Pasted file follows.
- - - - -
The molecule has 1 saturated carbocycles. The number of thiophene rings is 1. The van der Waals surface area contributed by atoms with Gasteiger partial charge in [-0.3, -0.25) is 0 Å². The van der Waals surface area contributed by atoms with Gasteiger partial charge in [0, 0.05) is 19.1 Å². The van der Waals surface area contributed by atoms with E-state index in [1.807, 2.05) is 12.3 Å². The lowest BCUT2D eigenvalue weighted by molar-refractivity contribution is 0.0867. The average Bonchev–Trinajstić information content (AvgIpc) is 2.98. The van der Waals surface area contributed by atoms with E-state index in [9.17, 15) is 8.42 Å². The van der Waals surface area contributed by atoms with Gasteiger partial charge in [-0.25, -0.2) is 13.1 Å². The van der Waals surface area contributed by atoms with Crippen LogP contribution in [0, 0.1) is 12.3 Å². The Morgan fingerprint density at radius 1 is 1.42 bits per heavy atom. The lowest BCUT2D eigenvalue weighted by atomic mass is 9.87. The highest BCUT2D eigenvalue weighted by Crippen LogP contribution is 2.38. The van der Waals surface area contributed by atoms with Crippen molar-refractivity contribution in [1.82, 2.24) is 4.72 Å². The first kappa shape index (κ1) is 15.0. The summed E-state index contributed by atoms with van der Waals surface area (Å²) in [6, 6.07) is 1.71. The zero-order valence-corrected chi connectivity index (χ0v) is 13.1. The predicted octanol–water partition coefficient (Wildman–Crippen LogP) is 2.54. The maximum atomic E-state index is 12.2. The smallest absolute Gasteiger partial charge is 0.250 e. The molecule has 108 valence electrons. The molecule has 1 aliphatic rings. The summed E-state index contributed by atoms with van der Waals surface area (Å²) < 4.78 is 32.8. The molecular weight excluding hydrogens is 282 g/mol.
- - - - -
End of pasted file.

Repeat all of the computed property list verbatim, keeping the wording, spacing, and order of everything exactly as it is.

The molecule has 1 saturated carbocycles. The number of thiophene rings is 1. The van der Waals surface area contributed by atoms with Gasteiger partial charge in [-0.3, -0.25) is 0 Å². The van der Waals surface area contributed by atoms with Gasteiger partial charge in [0, 0.05) is 19.1 Å². The van der Waals surface area contributed by atoms with E-state index in [1.807, 2.05) is 12.3 Å². The lowest BCUT2D eigenvalue weighted by molar-refractivity contribution is 0.0867. The average Bonchev–Trinajstić information content (AvgIpc) is 2.98. The van der Waals surface area contributed by atoms with E-state index in [9.17, 15) is 8.42 Å². The van der Waals surface area contributed by atoms with Gasteiger partial charge in [-0.25, -0.2) is 13.1 Å². The van der Waals surface area contributed by atoms with Crippen LogP contribution in [0, 0.1) is 12.3 Å². The Morgan fingerprint density at radius 1 is 1.42 bits per heavy atom. The lowest BCUT2D eigenvalue weighted by atomic mass is 9.87. The highest BCUT2D eigenvalue weighted by Crippen LogP contribution is 2.38. The van der Waals surface area contributed by atoms with Crippen molar-refractivity contribution in [1.82, 2.24) is 4.72 Å². The first kappa shape index (κ1) is 15.0. The summed E-state index contributed by atoms with van der Waals surface area (Å²) in [6, 6.07) is 1.71. The zero-order valence-corrected chi connectivity index (χ0v) is 13.1. The predicted octanol–water partition coefficient (Wildman–Crippen LogP) is 2.54. The maximum atomic E-state index is 12.2. The smallest absolute Gasteiger partial charge is 0.250 e. The molecule has 108 valence electrons. The molecule has 1 aliphatic rings. The summed E-state index contributed by atoms with van der Waals surface area (Å²) < 4.78 is 32.8. The molecular weight excluding hydrogens is 282 g/mol.